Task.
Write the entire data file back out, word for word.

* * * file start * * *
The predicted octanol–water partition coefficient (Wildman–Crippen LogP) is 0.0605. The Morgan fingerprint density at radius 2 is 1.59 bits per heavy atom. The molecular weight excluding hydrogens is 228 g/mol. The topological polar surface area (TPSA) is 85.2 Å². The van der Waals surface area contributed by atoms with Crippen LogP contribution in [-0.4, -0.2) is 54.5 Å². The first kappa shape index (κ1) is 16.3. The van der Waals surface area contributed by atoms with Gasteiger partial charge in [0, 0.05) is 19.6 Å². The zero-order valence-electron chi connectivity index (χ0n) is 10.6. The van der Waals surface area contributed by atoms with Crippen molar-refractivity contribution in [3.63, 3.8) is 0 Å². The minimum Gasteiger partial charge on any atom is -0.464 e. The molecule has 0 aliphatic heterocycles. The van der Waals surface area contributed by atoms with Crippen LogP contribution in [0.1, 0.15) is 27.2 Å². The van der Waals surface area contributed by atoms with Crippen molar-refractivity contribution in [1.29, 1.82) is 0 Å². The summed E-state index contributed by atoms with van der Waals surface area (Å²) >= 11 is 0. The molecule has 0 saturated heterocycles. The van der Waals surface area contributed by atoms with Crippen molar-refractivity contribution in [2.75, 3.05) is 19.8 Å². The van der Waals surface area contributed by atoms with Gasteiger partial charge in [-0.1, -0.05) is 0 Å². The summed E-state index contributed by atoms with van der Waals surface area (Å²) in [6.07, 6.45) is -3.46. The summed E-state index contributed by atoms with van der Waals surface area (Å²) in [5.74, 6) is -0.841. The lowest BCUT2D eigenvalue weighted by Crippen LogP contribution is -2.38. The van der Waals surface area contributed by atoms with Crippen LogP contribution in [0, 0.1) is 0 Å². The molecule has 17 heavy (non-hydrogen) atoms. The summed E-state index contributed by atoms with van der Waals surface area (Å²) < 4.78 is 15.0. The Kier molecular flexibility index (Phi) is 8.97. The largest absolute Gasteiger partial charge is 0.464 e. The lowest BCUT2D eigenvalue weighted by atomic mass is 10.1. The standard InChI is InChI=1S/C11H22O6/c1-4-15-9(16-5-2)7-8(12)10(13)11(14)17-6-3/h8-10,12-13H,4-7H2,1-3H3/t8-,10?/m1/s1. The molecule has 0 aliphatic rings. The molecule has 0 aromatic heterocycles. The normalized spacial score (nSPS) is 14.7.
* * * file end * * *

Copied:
The predicted octanol–water partition coefficient (Wildman–Crippen LogP) is 0.0605. The Morgan fingerprint density at radius 2 is 1.59 bits per heavy atom. The molecular weight excluding hydrogens is 228 g/mol. The topological polar surface area (TPSA) is 85.2 Å². The van der Waals surface area contributed by atoms with Crippen LogP contribution in [-0.4, -0.2) is 54.5 Å². The first kappa shape index (κ1) is 16.3. The van der Waals surface area contributed by atoms with Gasteiger partial charge in [0, 0.05) is 19.6 Å². The zero-order valence-electron chi connectivity index (χ0n) is 10.6. The van der Waals surface area contributed by atoms with Crippen molar-refractivity contribution in [3.63, 3.8) is 0 Å². The minimum Gasteiger partial charge on any atom is -0.464 e. The molecule has 0 aliphatic heterocycles. The van der Waals surface area contributed by atoms with Crippen LogP contribution in [0.1, 0.15) is 27.2 Å². The van der Waals surface area contributed by atoms with Crippen molar-refractivity contribution in [1.29, 1.82) is 0 Å². The summed E-state index contributed by atoms with van der Waals surface area (Å²) >= 11 is 0. The molecule has 0 saturated heterocycles. The van der Waals surface area contributed by atoms with Crippen molar-refractivity contribution in [2.75, 3.05) is 19.8 Å². The van der Waals surface area contributed by atoms with Gasteiger partial charge in [-0.1, -0.05) is 0 Å². The summed E-state index contributed by atoms with van der Waals surface area (Å²) in [6.07, 6.45) is -3.46. The summed E-state index contributed by atoms with van der Waals surface area (Å²) in [5.74, 6) is -0.841. The lowest BCUT2D eigenvalue weighted by Crippen LogP contribution is -2.38. The van der Waals surface area contributed by atoms with Crippen LogP contribution in [0, 0.1) is 0 Å². The molecule has 17 heavy (non-hydrogen) atoms. The summed E-state index contributed by atoms with van der Waals surface area (Å²) < 4.78 is 15.0. The Kier molecular flexibility index (Phi) is 8.97. The largest absolute Gasteiger partial charge is 0.464 e. The lowest BCUT2D eigenvalue weighted by atomic mass is 10.1. The standard InChI is InChI=1S/C11H22O6/c1-4-15-9(16-5-2)7-8(12)10(13)11(14)17-6-3/h8-10,12-13H,4-7H2,1-3H3/t8-,10?/m1/s1. The molecule has 0 aliphatic rings. The molecule has 0 aromatic heterocycles. The normalized spacial score (nSPS) is 14.7.